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Effectiveness of Nonsurgical Interventions for Managing Adhesive Capsulitis in Patients With Diabetes: A Systematic Review

Published:September 27, 2018DOI:https://doi.org/10.1016/j.apmr.2018.08.181

      Abstract

      Objective

      This systematic review evaluated the effectiveness of nonsurgical interventions for managing adhesive capsulitis (AC) in patients with diabetes on pain, function, and range of motion.

      Data Sources

      MEDLINE and other databases were searched for studies published in the last 20 years.

      Study Selection

      Randomized controlled trials (RCTs) that assessed AC in people with diabetes and implemented 1 or a combination of physiotherapeutic interventions, corticosteroids, and manipulation under anesthesia (MUA) were eligible for inclusion.

      Data Extraction

      The Cochrane Risk of Bias was used by 2 independent raters who met to achieve consensus. The quality of trials was assessed using Grading of Recommendations, Assessment, Development and Evaluations. Data extracted from the eligible studies included study design, participant characteristics and duration of symptoms, type of intervention, outcome measures, follow-up intervals, and research findings.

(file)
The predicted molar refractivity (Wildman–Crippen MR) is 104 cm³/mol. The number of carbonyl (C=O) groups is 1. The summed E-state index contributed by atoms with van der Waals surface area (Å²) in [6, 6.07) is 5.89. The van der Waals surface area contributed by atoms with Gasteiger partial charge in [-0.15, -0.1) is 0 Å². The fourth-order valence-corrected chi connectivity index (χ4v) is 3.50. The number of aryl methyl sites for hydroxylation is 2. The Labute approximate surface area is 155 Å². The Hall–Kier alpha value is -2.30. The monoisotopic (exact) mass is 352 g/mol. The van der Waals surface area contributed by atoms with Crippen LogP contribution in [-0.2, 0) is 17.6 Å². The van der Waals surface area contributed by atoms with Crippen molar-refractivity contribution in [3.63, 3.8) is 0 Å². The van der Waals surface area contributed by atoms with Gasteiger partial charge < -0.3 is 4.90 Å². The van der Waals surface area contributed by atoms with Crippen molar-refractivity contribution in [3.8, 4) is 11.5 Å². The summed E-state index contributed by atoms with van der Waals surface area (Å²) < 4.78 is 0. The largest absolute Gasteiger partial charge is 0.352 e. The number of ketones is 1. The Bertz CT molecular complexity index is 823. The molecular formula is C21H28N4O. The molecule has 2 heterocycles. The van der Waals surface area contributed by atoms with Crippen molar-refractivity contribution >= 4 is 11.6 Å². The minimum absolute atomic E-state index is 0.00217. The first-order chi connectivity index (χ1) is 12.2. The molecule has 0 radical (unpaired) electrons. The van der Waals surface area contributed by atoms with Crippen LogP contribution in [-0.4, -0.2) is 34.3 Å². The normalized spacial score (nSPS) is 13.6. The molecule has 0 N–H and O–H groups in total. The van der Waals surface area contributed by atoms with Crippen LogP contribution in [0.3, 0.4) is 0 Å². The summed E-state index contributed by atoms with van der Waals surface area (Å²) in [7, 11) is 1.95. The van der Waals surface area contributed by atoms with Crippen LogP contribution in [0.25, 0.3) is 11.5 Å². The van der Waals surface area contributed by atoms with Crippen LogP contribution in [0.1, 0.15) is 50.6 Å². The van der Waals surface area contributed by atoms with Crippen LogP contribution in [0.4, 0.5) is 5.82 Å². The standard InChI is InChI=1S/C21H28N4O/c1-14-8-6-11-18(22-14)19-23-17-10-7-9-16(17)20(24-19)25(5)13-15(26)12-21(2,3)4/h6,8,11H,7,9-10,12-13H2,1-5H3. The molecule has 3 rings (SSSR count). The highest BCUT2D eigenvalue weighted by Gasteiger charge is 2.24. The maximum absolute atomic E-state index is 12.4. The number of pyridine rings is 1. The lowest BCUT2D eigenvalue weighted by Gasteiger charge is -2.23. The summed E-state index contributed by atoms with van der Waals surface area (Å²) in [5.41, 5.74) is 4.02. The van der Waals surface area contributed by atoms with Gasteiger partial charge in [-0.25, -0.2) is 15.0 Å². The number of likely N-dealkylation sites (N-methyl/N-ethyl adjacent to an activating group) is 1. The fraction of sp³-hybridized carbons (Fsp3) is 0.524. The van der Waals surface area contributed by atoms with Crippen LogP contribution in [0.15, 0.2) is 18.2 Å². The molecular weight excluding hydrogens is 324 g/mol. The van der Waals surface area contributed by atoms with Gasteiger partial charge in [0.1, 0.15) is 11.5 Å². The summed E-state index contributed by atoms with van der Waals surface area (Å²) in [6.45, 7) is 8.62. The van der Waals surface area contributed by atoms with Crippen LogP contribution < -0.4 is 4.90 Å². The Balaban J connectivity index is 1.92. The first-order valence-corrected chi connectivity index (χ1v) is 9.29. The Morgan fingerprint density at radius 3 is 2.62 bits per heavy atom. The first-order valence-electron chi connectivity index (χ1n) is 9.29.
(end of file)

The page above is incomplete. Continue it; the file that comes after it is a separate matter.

Data Synthesis

      Because of the lack of similar interventions, a narrative synthesis was conducted, and meta-analyses were not performed. The effect sizes or between-group differences of the interventions were reported. A total of 8 RCTs met the inclusion criteria: 4 addressed physiotherapeutic interventions, 3 corticosteroid injections, and 1 MUA. The effect sizes for physiotherapeutic interventions were 0.8-2.0, 0.9-2.0, and 1.0 for ROM, function, and pain, respectively, with the largest effect size (2.0) being reported for joint mobilization plus exercises. The effect sizes for corticosteroids were 0.2-0.5 and 0.1 for ROM and pain. The between-group improvement for MUA was 5.6 points on Constant Shoulder Score.

      Conclusion

      Low-quality evidence suggests large effects of joint mobilization plus exercises on AC in people with diabetes, although confidence in this conclusion is limited due to the high risk of bias. Even weaker support was available for corticosteroid and MUA. Future high-quality RCTs are needed to determine the best intervention for managing AC in patients with diabetes.

      Keywords

      List of abbreviations:

      AC (adhesive capsulitis), ASES (American Shoulder and Elbow Surgeons), CSS (Constant Shoulder Score), GRADE (Grading of Recommendations, Assessment, Development and Evaluation), MUA (manipulation under anesthesia), NSAID (nonsteroidal anti-inflammatory drug), RCT (randomized controlled trial), ROM (range of motion), SPADI (Shoulder Pain and Disability Index), SRM (standardized response mean), VAS (visual analog scale)
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